By Joel Warner
By Michael Roberts
By Joel Warner
By Michael Roberts
By Alan Prendergast
By Michael Roberts
By Michael Roberts
By Amber Taufen
Raiders of the lost art: All those debating who was on the swift boat when it did what should look at Patricia Calhoun's column about Jon Lipsky, the FBI agent who led the raid on Rocky Flats ("True Lies," August 19). He is a true American hero -- the Paul Revere of this generation, warning us about dangers just down the road -- and his patriotism is beyond debate.
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Bombs away: Just a question. Will Patricia Calhoun ever quit writing about Rocky Flats? Hasn't she ridden that horse long enough?
Patricia Calhoun responds: Well, H.E., let's hope the life of the Rocky Flats story is a little shorter than the 24,000-year half-life of plutonium. I'll quit writing about Rocky Flats when the government finally releases the relevant grand-jury documents, the jurors themselves can tell their story -- and FBI special agent Jon Lipsky is allowed to speak. Last Tuesday evening, as Lipsky was driving into Denver (and after my column had gone to press), he received a call from the FBI, warning him not to talk about the case. "So I can't tell you what I came here to tell you," he told the people who gathered the next day for a press conference on the dangers of turning Rocky Flats into a wildlife refuge/recreation area.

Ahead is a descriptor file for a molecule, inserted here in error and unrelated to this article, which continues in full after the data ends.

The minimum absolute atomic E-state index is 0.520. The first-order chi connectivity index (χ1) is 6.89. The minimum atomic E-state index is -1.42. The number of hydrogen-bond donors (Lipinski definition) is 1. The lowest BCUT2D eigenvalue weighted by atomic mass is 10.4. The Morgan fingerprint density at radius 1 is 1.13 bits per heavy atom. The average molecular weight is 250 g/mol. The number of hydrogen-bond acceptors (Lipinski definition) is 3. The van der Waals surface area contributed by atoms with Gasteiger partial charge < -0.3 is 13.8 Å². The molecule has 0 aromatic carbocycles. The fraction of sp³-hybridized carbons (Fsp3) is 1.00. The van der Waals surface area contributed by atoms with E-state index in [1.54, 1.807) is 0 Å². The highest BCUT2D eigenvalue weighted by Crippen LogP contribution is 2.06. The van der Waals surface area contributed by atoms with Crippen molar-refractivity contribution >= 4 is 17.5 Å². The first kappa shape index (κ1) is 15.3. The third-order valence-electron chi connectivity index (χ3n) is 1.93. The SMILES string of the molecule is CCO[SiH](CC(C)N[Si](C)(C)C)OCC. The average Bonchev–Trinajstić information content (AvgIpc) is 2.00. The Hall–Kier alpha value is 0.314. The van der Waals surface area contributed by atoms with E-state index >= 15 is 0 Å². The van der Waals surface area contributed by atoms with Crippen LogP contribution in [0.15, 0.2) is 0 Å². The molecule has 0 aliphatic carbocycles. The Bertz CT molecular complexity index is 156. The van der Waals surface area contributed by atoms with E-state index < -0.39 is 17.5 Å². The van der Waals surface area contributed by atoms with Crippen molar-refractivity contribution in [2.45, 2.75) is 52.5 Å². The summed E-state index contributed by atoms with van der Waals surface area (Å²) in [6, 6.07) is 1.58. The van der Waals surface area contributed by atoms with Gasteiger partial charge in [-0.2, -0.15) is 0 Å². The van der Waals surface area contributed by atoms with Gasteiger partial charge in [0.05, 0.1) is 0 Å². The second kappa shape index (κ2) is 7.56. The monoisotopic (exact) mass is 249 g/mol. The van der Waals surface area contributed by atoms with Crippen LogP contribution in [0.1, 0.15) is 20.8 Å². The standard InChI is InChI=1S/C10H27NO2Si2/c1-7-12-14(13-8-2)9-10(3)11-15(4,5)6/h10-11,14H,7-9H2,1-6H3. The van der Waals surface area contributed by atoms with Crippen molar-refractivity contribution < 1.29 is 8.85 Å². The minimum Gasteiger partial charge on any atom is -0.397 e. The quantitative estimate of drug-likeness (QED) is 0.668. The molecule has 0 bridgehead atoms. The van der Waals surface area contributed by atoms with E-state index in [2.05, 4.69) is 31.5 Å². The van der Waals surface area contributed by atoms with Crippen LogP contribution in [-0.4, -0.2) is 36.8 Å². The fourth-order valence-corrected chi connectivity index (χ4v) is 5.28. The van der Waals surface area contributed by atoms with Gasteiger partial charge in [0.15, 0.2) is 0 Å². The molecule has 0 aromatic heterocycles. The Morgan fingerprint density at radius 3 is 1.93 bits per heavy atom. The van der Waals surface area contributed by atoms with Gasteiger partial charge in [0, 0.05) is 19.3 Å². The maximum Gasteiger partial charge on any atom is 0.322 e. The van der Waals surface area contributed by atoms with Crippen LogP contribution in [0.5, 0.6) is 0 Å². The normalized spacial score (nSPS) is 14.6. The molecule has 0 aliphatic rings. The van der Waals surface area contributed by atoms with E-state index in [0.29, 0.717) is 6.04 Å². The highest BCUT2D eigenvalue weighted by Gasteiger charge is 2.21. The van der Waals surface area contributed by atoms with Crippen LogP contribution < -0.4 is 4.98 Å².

Blood will tell: Regarding Michael Roberts's "Young Blood," in the August 19 issue:
It's too bad that Jared Polis didn't get to run for Congress this year. Listening to him would be a lot more fun than listening to the same old guys who are running instead. I'll bet Polis wouldn't wear a cowboy hat, either.
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Snail mail: I have to wonder, seriously, who really gives a rat's ass what Jared Polis is all about or who he is. If you could find a more boring or insignificant subject for a cover article, I would truly be surprised. I don't know the guy personally, nor had I ever heard of him until your article, but I feel no shame in my ignorance of his work.
Could you do me a favor in the future and not waste any more paper on do-gooder rich folk with pointless personal agendas? Is that too much to ask?
Perhaps I could find the transcripts of the play-by-play for the latest snail-racing championships so that you can print something a little bit more meaningful.
And by the way, I usually love your work.
Seeing into the future: Michael Roberts's "Young Blood" was a real eye-opener. I depend on Westword to tell me things about this city that I might not know otherwise, and I cannot believe all of the important things he is doing!
As chairman of the Colorado Board of Education, he plays a very important role in the future of this state. As a young man with a lot of money and ideas, he can really make things happen.
I wish him the best.
Seize the day: Advice for Jared Polis of the Colorado State Board of Education:
Please, sir! Make it clear to the citizens of Colorado that schools are under attack by neo-fascist, anti-democracy, right-wing capitalist dictatorships. Students are their prime target. They calculate that if they can capture the minds of students, they will continue to maintain and expand their system of oppression, domination, wage-slavery and exploitation over the rest of society and, eventually, over the entire world.